Difference between revisions of "PALS (Main)"

(Created page with "==Background== ==Diagnosis== ==Work-Up== ==DDx== ==Treatment== ==Disposition== ==See Also== ==Source== Category:Peds")
 
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==Background==
 
==Background==
 +
hypotension is defined as a systolic blood pressure:
 +
�60 mm Hg in term neonates (0 to 28 days)
 +
�70 mm Hg in infants (1 month to 12 months)
 +
�70 mm Hg � (2 � age in years) in children 1 to 10 years
 +
�90 mm Hg in children �10 years of age
 +
 +
If the infant or child is not intubated, pause after 30 chest
 +
compressions (1 rescuer) or after 15 chest compressions (2
 +
rescuers) to give 2 ventilations (mouth-to-mouth, mouth-tomask,
 +
or bag-mask). Deliver each breath with an inspiratory
 +
time of approximately 1 second. If the infant or child is
 +
intubated, ventilate at a rate of about 1 breath every 6 to 8
 +
seconds (8 to 10 times per minute) without interrupting chest
 +
compressions
 +
 +
In the victim with a perfusing rhythm but absent or
 +
inadequate respiratory effort, give 1 breath every 3 to 5
 +
seconds (12 to 20 breaths per minute), using the higher rate
 +
for the younger child (Class I, LOE C). One way to achieve
 +
that rate with a ventilating bag is to use the mnemonic
 +
“squeeze-release-release” at a normal speaking rate.
 +
 +
Both cuffed and uncuffed endotracheal tubes are acceptable
 +
for intubating infants and children
 +
 +
 +
If an uncuffed endotracheal tube is used for emergency
 +
intubation, it is reasonable to select a 3.5-mm ID tube for infants
 +
up to one year of age and a 4.0-mm ID tube for patients between
 +
1 and 2 years of age. After age 2, uncuffed endotracheal tube
 +
size can be estimated by the following formula:
 +
Uncuffed endotracheal tube ID (mm)�4�(age/4)
 +
If a cuffed tube is used for emergency intubation of an infant
 +
less than 1 year of age, it is reasonable to select a 3.0 mm ID
 +
tube. For children between 1 and 2 years of age, it is
 +
reasonable to use a cuffed endotracheal tube with an internal
 +
diameter of 3.5 mm (Class IIa, LOE B).89,98–100 After age 2 it
 +
is reasonable to estimate tube size with the following formula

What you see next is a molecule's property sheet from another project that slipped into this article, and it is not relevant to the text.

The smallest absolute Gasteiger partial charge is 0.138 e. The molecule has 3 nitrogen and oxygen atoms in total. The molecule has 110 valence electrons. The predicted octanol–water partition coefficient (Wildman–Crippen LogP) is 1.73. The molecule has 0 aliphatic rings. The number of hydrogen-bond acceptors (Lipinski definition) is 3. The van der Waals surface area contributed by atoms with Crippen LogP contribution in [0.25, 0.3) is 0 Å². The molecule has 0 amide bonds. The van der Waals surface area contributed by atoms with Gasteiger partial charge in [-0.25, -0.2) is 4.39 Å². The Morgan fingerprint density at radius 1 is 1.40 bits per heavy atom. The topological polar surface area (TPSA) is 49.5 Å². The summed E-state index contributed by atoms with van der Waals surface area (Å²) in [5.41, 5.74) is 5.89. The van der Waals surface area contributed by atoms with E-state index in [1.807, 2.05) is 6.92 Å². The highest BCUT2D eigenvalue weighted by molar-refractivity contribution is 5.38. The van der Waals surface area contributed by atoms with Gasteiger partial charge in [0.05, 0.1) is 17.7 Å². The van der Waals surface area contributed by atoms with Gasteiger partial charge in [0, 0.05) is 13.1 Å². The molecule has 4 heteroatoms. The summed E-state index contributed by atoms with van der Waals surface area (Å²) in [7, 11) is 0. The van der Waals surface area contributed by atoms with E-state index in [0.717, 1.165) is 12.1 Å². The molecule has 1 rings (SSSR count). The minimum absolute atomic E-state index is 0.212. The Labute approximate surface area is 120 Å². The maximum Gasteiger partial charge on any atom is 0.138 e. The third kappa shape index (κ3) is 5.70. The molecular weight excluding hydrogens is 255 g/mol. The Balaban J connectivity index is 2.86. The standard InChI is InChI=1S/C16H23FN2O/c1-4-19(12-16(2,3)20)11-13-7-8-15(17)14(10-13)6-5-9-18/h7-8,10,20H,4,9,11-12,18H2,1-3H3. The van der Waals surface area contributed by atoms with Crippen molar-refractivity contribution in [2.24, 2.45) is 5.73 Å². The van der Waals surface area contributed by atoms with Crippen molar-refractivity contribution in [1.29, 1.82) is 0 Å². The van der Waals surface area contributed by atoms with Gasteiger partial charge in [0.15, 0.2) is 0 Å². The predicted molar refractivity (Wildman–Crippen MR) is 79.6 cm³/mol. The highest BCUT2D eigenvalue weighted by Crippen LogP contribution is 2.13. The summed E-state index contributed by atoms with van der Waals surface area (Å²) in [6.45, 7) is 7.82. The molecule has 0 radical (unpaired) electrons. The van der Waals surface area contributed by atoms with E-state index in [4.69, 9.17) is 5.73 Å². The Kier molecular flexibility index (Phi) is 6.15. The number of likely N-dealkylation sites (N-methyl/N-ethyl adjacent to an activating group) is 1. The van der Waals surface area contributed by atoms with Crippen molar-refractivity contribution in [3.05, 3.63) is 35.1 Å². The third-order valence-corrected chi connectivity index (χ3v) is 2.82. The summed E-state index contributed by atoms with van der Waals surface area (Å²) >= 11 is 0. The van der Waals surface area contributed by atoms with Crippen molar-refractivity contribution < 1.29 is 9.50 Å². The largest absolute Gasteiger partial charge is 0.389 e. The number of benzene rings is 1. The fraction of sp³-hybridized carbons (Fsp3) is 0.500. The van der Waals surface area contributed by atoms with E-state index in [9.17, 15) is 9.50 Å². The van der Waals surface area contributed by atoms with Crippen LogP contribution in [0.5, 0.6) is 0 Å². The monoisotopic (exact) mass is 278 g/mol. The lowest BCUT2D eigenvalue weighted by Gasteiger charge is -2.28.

+
(Class IIa, LOE B:89,98–101):
 +
Cuffed endotracheal tube ID (mm)�3.5�(age/4)
 +
 +
CPR Guidelines for Newborns With Cardiac
 +
Arrest of Cardiac Origin
 +
Recommendations for infants differ from those for the newly
 +
born (ie, in the delivery room and during the first hours after
 +
birth) and newborns (during their initial hospitalization and in
 +
the NICU). The compression-to-ventilation ratio differs
 +
(newly born and newborns – 3:1; infant two rescuer - 15:2)
 +
and how to provide ventilations in the presence of an
 +
advanced airway differs (newly born and newborns – pause
 +
after 3 compressions; infants – no pauses for ventilations).
 +
This presents a dilemma for healthcare providers who may
 +
also care for newborns outside the NICU. Because there are
 +
no definitive scientific data to help resolve this dilemma, for
 +
ease of training we recommend that newborns (intubated or
 +
not) who require CPR in the newborn nursery or NICU
 +
receive CPR using the same technique as for the newly born
 +
in the delivery room (ie, 3:1 compression-to-ventilation ratio
 +
with a pause for ventilation). Newborns who require CPR in
 +
other settings (eg, prehospital, ED, pediatric intensive care
 +
unit [PICU], etc.), should receive CPR according to infant
 +
guidelines: 2 rescuers provide continuous chest compressions
 +
with asynchronous ventilations if an advanced airway is in
 +
place and a 15:2 ventilation-to-compression ratio if no advanced
 +
airway is in place (Class IIb, LOE C). It is reasonable
 +
to resuscitate newborns with a primary cardiac etiology of
 +
arrest, regardless of location, according to infant guidelines,
 +
with emphasis on chest compressions
 +
 +
IO access is a rapid, safe, effective, and acceptable route for
 +
vascular access in children,172–179,181 and it is useful as the
 +
initial vascular access in cases of cardiac arrest
 +
 +
Therefore, regardless of the
 +
patient’s habitus, use the actual body weight for calculating
 +
initial resuscitation drug doses or use a body length tape with
 +
precalculated doses
 +
 +
Amiodarone
 +
Decrease the infusion rate if there is prolongation
 +
of the QT interval or heart block; stop the infusion if
 +
the QRS widens to �50% of baseline or hypotension develops.
 +
Amiodarone should not be administered together with another
 +
drug that causes QT prolongation, such as procainamide,
 +
without expert consultation.
 +
 +
Calcium administration is not recommended for pediatric cardiopulmonary
 +
arrest in the absence of documented hypocalcemia,
 +
calcium channel blocker overdose, hypermagnesemia, or
 +
hyperkalemia
 +
 +
Lidocaine decreases automaticity and suppresses ventricular
 +
arrhythmias,227 but is not as effective as amiodarone for
 +
improving ROSC or survival to hospital admission among adults
 +
 +
Procainamide
 +
Decrease the infusion rate if there is prolongation of the QT
 +
interval, or heart block; stop the infusion if the QRS widens
 +